(MINOR SPOILERS) Since the painful misstep of Grindhouse/Death Proof, Quentin Tarantino has regained the higher ground like never before. Pulp Fiction, his previous commercial and critical peak, has been at very least equalled by the back-to-back hits of Inglourious Basterds and Django Unchained. Having been underwhelmed by his post Pulp Fiction efforts (albeit, I admired his technical advances as a director in Kill Bill), I was pleasantly surprised by Inglourious Basterds. It was no work of genius (so not Pulp Fiction) by any means, but there was a gleeful irreverence in its treatment of history and even to the nominal heroic status of its titular protagonists. Tonally, it was a good fit for the director’s “cool” aesthetic. As a purveyor of postmodern pastiche, where the surface level is the subtext, in some ways he was operating at his zenith. Django Unchained is a retreat from that position, the director caught in the tug between his all-important aesthetic pr…

She writes Twilight fan fiction.

Vampire Academy (2014)
My willingness to give writer Daniel Waters some slack on the grounds of early glories sometimes pays off (Sex and Death 101) and sometimes, as with this messy and indistinct Young Adult adaptation, it doesn’t. If Vampire Academy plods along as a less than innovative smart-mouthed Buffy rip-off that might be because, if you added vampires to Heathers, you would probably get something not so far from the world of Joss Whedon. Unfortunately inspiration is a low ebb throughout, not helped any by tepid direction from Daniel’s sometimes-reliable brother Mark and a couple of hopelessly plankish leads who do their best to dampen down any wit that occasionally attempts to surface.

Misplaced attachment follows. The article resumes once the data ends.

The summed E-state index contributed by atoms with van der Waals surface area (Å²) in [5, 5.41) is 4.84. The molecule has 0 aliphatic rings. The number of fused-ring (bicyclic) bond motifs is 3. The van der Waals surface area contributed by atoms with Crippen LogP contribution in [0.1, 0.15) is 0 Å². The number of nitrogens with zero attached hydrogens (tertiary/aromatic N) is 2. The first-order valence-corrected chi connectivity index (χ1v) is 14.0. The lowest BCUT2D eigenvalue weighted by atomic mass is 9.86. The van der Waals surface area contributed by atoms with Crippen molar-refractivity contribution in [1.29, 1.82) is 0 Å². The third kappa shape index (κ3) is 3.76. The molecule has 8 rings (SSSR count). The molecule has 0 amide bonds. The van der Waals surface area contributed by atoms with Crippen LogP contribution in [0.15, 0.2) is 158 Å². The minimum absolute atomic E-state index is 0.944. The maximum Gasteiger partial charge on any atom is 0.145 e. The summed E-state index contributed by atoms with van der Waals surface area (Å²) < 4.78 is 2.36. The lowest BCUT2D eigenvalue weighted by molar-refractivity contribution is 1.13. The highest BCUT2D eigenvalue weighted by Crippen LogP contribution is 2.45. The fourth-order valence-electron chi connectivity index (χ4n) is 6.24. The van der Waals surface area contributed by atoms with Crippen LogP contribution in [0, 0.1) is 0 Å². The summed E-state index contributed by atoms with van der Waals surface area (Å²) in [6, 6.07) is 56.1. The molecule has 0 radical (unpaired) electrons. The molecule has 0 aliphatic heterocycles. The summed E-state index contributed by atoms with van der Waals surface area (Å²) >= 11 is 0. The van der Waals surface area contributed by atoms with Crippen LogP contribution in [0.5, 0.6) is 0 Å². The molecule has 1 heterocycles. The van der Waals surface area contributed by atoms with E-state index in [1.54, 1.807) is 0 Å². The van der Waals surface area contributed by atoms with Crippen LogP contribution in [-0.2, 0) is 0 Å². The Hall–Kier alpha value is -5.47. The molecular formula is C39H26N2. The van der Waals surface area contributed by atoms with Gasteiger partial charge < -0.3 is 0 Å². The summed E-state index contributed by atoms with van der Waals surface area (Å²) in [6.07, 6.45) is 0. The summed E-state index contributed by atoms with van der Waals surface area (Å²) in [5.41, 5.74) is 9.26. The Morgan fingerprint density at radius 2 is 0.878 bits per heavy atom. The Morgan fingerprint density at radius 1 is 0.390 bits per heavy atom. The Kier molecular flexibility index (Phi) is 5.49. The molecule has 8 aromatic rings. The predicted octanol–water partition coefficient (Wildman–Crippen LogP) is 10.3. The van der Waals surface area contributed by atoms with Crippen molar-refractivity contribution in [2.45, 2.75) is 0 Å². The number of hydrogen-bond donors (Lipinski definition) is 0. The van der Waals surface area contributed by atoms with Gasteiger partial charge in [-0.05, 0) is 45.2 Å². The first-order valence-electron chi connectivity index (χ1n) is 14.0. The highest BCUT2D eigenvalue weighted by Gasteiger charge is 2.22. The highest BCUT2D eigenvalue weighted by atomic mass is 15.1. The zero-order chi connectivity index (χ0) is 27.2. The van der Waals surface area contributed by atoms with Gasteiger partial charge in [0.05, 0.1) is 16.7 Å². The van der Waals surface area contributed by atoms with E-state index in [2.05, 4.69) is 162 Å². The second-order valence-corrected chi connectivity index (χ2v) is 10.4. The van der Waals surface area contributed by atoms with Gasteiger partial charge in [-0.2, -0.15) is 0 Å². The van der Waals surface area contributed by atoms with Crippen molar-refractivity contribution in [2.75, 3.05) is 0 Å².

I can only presume there’s a never-ending pile of Young Adult fiction poised for big screen failure, all of it comprising multi-novel storylines just begging for a moment in the Sun. Every time an adaptation crashes and burns (and the odds are that they will) another one rises, hydra-like, hoping…

I don’t think you will see President Pierce again.

The Ballad of Buster Scruggs (2018)
(SPOILERS) The Ballad of Buster Scruggs and other tall tales of the American frontier is the title of "the book" from which the Coen brothers' latest derives, and so announces itself as fiction up front as heavily as Fargo purported to be based on a true story. In the world of the portmanteau western – has there even been one before? – theme and content aren't really all that distinct from the more familiar horror collection, and as such, these six tales rely on sudden twists or reveals, most of them revolving around death. And inevitably with the anthology, some tall tales are stronger than other tall tales, the former dutifully taking up the slack.

One day you will speak and the jungle will listen.

Mowgli: Legend of the Jungle (2018)
(SPOILERS) The unloved and neglected Jungle Book movie that wasn't Disney’s, Jungle Book: Origins was originally pegged for a 2016 release, before being pushed to last year, then this, and then offloaded by Warner Bros onto Netflix. During which time the title changed to Mowgli: Tales from the Jungle Book, then Mowgli, and finally Mowgli: Legend of the Jungle. The assumption is usually that the loser out of vying projects – and going from competing with a near $1bn grossing box office titan to effectively straight-to-video is the definition of a loser – is by its nature inferior, but Andy Serkis' movie is a much more interesting, nuanced affair than the Disney flick, which tried to serve too many masters and floundered with a finale that saw Mowgli celebrated for scorching the jungle. And yes, it’s darker too. But not grimdarker.

You look like an angry lizard!

Bohemian Rhapsody (2018)